The 12 Best Android To Do List Apps For 2019
How to Save Google Docs to Dropbox
How to Create a Dropbox Link and Share Any File
How to Automatically Upload to Dropbox
How to Use Selective Sync in Dropbox
How to Customize Your Dropbox Notifications
Cloud Storage Showdown: Dropbox vs. Google Drive
The 25 Best Productivity Apps for iPhone in 2018
The 20 Best Productivity Apps for Android in 2018
In 2007, MIT student Drew Houston got tired of forgetting his flash drive, and decided to make sure he never left his files behind again. Thus began Dropbox, one of the original and most popular online file storage tools.
It’s file storage reduced to its simplest. Instead of picking what you’d like to sync, Dropbox adds a single Dropbox folder to your computer. Drag any file to that folder, and it’s automatically synced with all of your devices and the Dropbox web app. You can then open the file on your phone or grab your friend’s computer, go to Dropbox.com, and still get your file. It’s a far better flash drive.
That's old news today, with built-in file sync services with most devices. Dropbox has managed to still keep things simpler than the competition while adding unique handy features.
Perhaps the best use-case is sharing files and folders with friends and colleagues. Share a folder inside your Dropbox, then anyone can add files and they'll magically stay synced for everyone. With the new Dropbox Paper app, you can also use Dropbox to collaborate on your ideas. It's an online writing app where everyone can write together in real time, add comments and replies for feedback, and collaborate without having to make sure everyone has the same version of Word.
Or, if you use Dropbox to sync your design files and creations, the new Dropbox Showcase tool is a handy extra. It lets you build a custom landing page for your files to share samples of your work and write details about them. You can even lets others add feedback to your files from that page.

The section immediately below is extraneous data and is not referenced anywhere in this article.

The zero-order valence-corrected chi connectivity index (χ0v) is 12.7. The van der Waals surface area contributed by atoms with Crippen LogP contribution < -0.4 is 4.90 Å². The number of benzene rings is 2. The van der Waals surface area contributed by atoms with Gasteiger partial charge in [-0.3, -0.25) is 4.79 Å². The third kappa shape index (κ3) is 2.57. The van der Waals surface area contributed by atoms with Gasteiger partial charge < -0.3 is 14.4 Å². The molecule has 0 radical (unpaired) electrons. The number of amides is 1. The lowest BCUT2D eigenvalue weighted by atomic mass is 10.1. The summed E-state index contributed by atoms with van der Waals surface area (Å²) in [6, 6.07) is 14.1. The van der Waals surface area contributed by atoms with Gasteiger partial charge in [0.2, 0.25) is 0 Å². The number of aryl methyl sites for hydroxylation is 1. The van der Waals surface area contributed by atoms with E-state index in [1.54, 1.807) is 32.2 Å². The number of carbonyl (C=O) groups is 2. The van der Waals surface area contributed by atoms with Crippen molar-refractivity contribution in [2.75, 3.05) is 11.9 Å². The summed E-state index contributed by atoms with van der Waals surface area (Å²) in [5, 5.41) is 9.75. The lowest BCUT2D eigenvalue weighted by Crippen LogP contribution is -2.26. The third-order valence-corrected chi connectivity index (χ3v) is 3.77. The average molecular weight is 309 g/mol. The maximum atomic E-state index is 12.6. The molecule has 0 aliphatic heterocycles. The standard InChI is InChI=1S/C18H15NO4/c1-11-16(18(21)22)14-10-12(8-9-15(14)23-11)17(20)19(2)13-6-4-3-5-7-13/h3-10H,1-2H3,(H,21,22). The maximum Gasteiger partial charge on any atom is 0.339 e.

Dropbox came at the perfect time. Just as computing went mobile, and we were more likely to work on the go than sit behind a PC, Dropbox was there to make sure our files were ready wherever we were. You’ll find Dropbox integration in many web and mobile apps, such as the writing app Draft, where you can open files from Dropbox and edit them, then save new files back to Dropbox so you can open them in other apps. And, of course, you can automatically save pictures, email attachments, and more to Dropbox using Zapier. Or you could just keep using traditional software like Word and Photoshop, and Dropbox will happily keep those files synced.
It’ll also keep them backed up. While we wouldn’t recommend using Dropbox as your only backup, it does give you an extra bit of safety by keeping all your files on each of your computers, plus in the cloud. If your computers die, your files are only a few clicks away in Dropbox’s web app—or better yet, already synced to one of your other devices.
But then there are the times that you accidentally delete a file, or perhaps change an important document only to realize later that you removed crucial information. That’s where Dropbox comes in really handy. It stores previous versions of your files for up to 30 days with a free plan—or up to 120 days with a paid plan. Just go to the Dropbox web app, find the file or folder where the file existed, open its menu, then select View File History to get back an older version of a file. Or, click Show Deleted Files in a folder, and seconds later you’ll have your file back.
There’s then the times you might want to get rid of your files—Dropbox is there for you then, too. If your computer falls into the wrong hands, you can remotely wipe your files with a Dropbox Pro subscription. You can also add passwords to your shared files, or make shares read-only, to keep your data safe. Or, with a Teams subscription, you can keep all your team’s files synced, and keep track of files with central admin and file auditing.
Running out of space on your computer? You can use the Dropbox Selective Sync option to only download the files and folders in Dropbox that you want. The rest are kept online where you can download them individually anytime you want. Or, with a Professional or higher plan, you get Smart Sync that will show all of your files on your computer but only download the ones you need to use and saving the rest of the space automatically.
It's far from the only way to sync files, but Dropbox is still one of the best ways to keep all of your files wherever you need them.
Originally published August 29, 2014; updated May 2, 2018 with new features and screenshots.